Friday, 27 June 2014

The Many Characters of Gregory Peck

I've been thinking about writing something on Gregory Peck. He was one of the finest actors of classical Hollywood, a man of many talents who could play many different roles, so I thought it might be worthwhile to discuss some of the characters of his I have come to admire.

And yes, I am in part ripping off Alex Withrow of And So It Begins. He does sheets like this all the time. I just hope he doesn't mind me borrowing his style for the moment.

James "Stretch" Dawson in Yellow Sky (1948)

Blimey, I really need to see this wonderful western again. You've probably never heard of Yellow Sky, but it is a surprisingly enjoyable little film loosely drawing off of Shakespeare's The Tempest (also features a woman wearing pants and wielding a shotgun). Peck plays the leader of a ruthless gang of outlaws who after spending time in a ghost town manages to find redemption.

Joe Bradley in Roman Holiday (1953)

We've got some dramatic roles here, so why not balance it out with Peck doing comedy. Here was quite the character, a man who spends a whole day in conflict between his personal feelings and his professional work. On the one hand, he has the opportunity to get a first-hand one-on-one story interviewing a princess and her certainly takes it. On the other, he becomes closely acquainted with the princess and starts to understand the pressure upon her. He can choose to take on the greatest assignment of his career or do the right thing giving the princess her day of freedom from the press.

Captain Ahab in Moby Dick (1956)

This is going to be one of the more obscure choices, but according to IMDB Peck was unsure if he was right for the role (he felt he was too young). However, I personally don't know that a better choice could have been found for a literary character as iconic as Ahab. The character doesn't even look much like Peck (though he still has the distinct voice), and here we see him going against his usual type.

Peck was usually known to play the good guy, but here we see an anti-hero. More specifically, a man who never seems to be all there (literally in this case, on account of his missing leg) and has a very clear goal right from the start: to find and ultimately kill the white whale responsible for crippling him.  Peck gets plenty of soliloquys to himself, but he always manages to capture the essence of the bitter, (literally) broken man who is gradually consumed by his obsession with revenge.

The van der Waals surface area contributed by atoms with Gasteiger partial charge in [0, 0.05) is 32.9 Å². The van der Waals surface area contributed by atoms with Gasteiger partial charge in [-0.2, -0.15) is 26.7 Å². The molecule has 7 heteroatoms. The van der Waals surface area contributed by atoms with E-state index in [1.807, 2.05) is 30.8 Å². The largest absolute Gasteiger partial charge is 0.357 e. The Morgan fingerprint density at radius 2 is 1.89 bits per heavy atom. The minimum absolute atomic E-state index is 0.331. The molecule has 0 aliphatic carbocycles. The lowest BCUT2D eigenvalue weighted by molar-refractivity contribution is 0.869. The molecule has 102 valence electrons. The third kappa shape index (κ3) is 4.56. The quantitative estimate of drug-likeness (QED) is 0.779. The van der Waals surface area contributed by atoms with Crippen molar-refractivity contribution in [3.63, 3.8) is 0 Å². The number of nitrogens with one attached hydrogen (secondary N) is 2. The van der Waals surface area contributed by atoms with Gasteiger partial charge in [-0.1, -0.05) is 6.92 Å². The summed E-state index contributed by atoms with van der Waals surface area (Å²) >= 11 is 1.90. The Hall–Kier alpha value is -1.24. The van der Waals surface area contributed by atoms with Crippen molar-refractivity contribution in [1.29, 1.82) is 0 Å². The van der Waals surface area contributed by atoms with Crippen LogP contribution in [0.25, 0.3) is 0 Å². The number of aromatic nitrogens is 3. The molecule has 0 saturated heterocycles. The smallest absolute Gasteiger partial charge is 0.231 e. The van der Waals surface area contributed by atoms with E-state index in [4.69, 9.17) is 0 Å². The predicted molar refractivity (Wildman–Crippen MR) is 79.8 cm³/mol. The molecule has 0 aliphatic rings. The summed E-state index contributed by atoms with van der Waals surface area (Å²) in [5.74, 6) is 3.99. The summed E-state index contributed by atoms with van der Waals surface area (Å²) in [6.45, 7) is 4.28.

James McKay in The Big Country (1958)

Another great western role from Peck, but a very different one. In contrast to his outlaw personality in Yellow Sky, here he works more in a fish-out-of-water sense, as a sea captain who moves out west unaccustomed to life in the desert and caught in a violent feud between two farming families. Peck's role is very much a link between the audience and the world of the film, as it is through his eyes we see events unfold, and it is ultimately his experience as a sea captain that gives him the out of the box thinking to help bring an end to the long-standing rivalry.

Atticus Finch in To Kill a Mockingbird (1962)

Oh boy, Atticus Finch is just such a great character in general, but there is something about Peck's performance that nails it. In fact, according to IMDB, Peck did such a good job that when Harper Lee (the author of the original book) visited the set during production she started crying because he reminded her of her father who she based the character on.

Right from the moment we see him, we know Finch is such a great guy. There is something to be admired about a man who is able to by himself resist the pressures of a bigoted society and stand up for what he believes is right. This is a man who takes on a legal case that he knows full well he has no chance of solving, but that doesn't stop him from trying and honestly making an effort.


  1. I never fully get to see Gregory Peck's movies, except for scenes here and there. Nice post, and a good place to start for a poor chum like me who hasn't seen much of his work. :)

    1. Really? Gregory Peck's one of the finest actors in classical Hollywood. Out of all these To Kill a Mockingbird will probably be the easiest to find, but all of them are worth your time if you get the chance.

  2. Gregory Peck is one of my favorite actors...:) Could you please write something about Audrey Hepburn?:) I just love her :)

    1. I've been a bit concerned about doing any more of these. The guy I drew from for this particular article had a few objections to me copying his "In Character" series, so out of respect I changed the title of this article and opted not to do any more in this vein.

      Of course, that doesn't rule out the possibility of something on Audrey Hepburn, just that I'll have to do something different with it. I'm sure I could find something to do with her.